So many people love the hyper-specific simulator games about trains or trucks or cities or boats or building PCs. In general, I have questions about why these games don’t click with me, and perhaps my problem is that I’ve been trying to make these games click in the manner of traditional game experiences as opposed to being an entertainment experience entirely other. Which is why today’s interview with the team behind American Truck Simulator and Euro Truck Simulator 2, as performed by our very own Adam Smith, is a video worth watching. I found my click, and you might find yours as well.
The American and Euro Truck Simulator games are simultaneously intricately detailed sims for fans of big rigs, and chillout games for Sunday drivers who want beautiful scenery with the radio on. Hynek Svatoš and Ondřej Dufek from SCS Software have ongoing efforts to model every American state and truck, and as technology progresses the games become more elaborate; even bordering on beautiful at this point.
Adam opens the video discussing the mockery he got early on at RPS for having such love for the Truck Simulator series. But when the site began to lean-in to the chill-out factor of these titles, folks seemed to get it. In discussion with the team from SCS Software, the subject of whether these are the driving versions of “walking simulators” comes up, as well as whether this is less about the trucks and more about a detailed journey into America.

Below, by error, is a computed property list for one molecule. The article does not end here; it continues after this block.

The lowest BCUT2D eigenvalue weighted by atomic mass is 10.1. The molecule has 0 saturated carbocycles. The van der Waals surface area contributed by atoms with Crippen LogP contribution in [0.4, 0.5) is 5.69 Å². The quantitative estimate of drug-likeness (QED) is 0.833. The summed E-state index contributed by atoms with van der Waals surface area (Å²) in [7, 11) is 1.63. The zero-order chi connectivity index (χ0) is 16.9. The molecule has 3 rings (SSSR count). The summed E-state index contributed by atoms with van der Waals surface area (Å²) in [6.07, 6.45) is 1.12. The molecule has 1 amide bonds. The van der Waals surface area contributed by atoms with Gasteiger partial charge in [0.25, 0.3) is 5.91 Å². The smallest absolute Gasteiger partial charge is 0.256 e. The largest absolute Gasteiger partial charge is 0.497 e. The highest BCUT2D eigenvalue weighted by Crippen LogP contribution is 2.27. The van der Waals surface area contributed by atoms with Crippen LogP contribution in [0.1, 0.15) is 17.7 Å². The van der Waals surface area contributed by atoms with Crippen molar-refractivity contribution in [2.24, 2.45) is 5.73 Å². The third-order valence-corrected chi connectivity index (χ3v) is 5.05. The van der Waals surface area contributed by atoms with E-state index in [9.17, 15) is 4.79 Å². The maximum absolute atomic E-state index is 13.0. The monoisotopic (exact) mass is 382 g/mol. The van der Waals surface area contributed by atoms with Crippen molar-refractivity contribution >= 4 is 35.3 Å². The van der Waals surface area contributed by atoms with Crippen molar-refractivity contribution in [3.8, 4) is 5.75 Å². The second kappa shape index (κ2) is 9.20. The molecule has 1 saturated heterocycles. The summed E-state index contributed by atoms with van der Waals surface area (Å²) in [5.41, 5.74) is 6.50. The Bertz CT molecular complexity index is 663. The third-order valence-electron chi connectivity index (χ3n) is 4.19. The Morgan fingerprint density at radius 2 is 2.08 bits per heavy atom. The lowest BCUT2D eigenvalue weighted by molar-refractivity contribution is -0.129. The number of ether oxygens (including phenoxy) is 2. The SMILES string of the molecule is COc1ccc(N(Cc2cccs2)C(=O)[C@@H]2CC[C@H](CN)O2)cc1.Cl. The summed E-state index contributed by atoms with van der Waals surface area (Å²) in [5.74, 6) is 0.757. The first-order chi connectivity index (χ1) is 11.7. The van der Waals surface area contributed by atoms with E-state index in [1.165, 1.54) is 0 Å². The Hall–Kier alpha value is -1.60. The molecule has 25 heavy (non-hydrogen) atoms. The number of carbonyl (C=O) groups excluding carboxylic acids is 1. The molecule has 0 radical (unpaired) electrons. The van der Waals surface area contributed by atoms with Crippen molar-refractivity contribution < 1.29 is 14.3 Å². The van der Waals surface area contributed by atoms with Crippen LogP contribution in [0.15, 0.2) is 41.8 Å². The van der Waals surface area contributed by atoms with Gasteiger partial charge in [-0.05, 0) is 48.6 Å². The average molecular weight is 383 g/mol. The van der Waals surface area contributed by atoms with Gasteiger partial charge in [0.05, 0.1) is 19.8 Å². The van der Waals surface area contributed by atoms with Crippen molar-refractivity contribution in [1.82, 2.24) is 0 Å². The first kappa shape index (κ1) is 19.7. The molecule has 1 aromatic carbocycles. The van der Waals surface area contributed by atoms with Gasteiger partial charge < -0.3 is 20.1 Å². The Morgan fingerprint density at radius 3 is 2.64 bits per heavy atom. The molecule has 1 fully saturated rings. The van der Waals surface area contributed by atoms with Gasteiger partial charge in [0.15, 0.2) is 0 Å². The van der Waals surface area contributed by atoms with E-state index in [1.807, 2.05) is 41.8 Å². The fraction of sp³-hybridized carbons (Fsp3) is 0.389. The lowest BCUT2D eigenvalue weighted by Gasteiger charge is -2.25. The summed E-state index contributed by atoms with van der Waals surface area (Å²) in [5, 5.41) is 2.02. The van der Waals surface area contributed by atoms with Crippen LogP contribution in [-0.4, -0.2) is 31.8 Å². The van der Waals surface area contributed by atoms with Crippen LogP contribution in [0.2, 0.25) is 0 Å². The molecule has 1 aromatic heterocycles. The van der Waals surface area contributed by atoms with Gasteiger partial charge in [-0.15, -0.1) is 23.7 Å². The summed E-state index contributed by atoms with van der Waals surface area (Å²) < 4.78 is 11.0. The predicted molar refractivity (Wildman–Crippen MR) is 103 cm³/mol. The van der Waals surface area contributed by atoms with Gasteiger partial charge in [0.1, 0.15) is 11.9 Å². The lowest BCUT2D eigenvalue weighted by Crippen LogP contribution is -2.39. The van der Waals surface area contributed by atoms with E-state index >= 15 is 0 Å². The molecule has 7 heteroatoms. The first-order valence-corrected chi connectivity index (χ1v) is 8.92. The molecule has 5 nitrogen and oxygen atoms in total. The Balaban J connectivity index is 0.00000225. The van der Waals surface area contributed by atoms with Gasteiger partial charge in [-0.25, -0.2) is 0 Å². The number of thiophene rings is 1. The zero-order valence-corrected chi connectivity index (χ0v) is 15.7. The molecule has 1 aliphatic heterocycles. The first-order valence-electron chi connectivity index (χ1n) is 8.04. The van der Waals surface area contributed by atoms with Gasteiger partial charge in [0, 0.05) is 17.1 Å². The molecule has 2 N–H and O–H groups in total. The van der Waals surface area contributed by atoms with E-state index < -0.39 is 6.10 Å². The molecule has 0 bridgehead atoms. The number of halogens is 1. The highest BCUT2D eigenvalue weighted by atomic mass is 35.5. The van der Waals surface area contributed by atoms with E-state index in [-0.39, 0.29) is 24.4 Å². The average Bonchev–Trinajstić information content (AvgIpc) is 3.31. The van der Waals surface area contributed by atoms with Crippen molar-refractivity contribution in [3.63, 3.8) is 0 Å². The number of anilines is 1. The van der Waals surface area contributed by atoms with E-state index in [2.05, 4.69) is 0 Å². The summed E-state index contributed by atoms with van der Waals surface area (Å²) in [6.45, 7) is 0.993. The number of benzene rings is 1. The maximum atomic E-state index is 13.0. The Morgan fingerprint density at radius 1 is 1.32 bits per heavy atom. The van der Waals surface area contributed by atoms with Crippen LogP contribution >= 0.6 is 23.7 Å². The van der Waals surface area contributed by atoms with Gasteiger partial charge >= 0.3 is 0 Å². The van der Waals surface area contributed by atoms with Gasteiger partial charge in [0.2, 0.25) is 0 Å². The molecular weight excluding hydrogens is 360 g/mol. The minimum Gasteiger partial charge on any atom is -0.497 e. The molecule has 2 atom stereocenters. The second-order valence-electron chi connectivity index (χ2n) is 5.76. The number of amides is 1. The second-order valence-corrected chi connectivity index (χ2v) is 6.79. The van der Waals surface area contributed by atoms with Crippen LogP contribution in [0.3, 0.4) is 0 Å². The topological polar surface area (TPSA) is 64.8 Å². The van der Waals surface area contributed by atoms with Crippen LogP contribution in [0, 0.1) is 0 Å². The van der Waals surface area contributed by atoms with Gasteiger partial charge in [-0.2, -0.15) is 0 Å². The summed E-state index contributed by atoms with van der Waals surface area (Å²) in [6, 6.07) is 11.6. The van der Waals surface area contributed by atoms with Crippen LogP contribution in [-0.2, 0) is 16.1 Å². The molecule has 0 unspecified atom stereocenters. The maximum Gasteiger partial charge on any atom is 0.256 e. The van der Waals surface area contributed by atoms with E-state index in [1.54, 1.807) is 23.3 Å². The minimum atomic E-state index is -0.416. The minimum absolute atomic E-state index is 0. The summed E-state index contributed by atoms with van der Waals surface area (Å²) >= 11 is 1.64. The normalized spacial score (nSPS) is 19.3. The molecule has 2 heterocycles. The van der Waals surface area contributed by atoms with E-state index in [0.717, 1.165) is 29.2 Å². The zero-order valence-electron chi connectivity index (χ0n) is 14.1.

Amidst other factoids and stories, SCS brings up looking at the data on who plays their games and why, to determine there’s a one third split between folks who Love Trucks, Kids Who Want To Drive Trucks, and people just Zenning The Hell Out. The talk also gets into how to create a sandbox with management elements that some players will ignore all together, the split between realistic and exaggerated fun, and how to develop New Mexico and Oregon as incredibly varied expansions for… again… a game about driving trucks that are slightly more large than other trucks.
It’s also a pretty frank discussion of the difference between the needs and the expectations of scope for a small game studio, and how it becomes somehow more difficult to create new content as your studio expands.
You can watch all 40 minutes of the interview from EGX Rezzed right now. There are delightful accents, new images from forthcoming updates, and a quick Q&A.
American Truck Simulator is available on Steam now.